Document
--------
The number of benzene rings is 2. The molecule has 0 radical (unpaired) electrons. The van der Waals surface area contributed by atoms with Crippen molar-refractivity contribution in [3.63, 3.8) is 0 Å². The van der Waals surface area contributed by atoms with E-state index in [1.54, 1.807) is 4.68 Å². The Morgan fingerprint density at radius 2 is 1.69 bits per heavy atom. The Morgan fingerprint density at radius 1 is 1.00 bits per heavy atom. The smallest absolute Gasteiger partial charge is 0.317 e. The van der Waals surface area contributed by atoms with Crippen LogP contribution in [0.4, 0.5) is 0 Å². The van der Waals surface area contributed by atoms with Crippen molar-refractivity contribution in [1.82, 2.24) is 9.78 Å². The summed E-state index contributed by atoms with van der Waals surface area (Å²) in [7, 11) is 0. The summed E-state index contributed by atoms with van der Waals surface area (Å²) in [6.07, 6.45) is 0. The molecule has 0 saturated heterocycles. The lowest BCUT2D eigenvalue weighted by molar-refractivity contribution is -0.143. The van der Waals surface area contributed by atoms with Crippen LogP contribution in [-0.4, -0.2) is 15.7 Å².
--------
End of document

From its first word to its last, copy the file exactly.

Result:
The number of benzene rings is 2. The molecule has 0 radical (unpaired) electrons. The van der Waals surface area contributed by atoms with Crippen molar-refractivity contribution in [3.63, 3.8) is 0 Å². The van der Waals surface area contributed by atoms with E-state index in [1.54, 1.807) is 4.68 Å². The Morgan fingerprint density at radius 2 is 1.69 bits per heavy atom. The Morgan fingerprint density at radius 1 is 1.00 bits per heavy atom. The smallest absolute Gasteiger partial charge is 0.317 e. The van der Waals surface area contributed by atoms with Crippen LogP contribution in [0.4, 0.5) is 0 Å². The van der Waals surface area contributed by atoms with Crippen molar-refractivity contribution in [1.82, 2.24) is 9.78 Å². The summed E-state index contributed by atoms with van der Waals surface area (Å²) in [7, 11) is 0. The summed E-state index contributed by atoms with van der Waals surface area (Å²) in [6.07, 6.45) is 0. The molecule has 0 saturated heterocycles. The lowest BCUT2D eigenvalue weighted by molar-refractivity contribution is -0.143. The van der Waals surface area contributed by atoms with Crippen LogP contribution in [-0.4, -0.2) is 15.7 Å².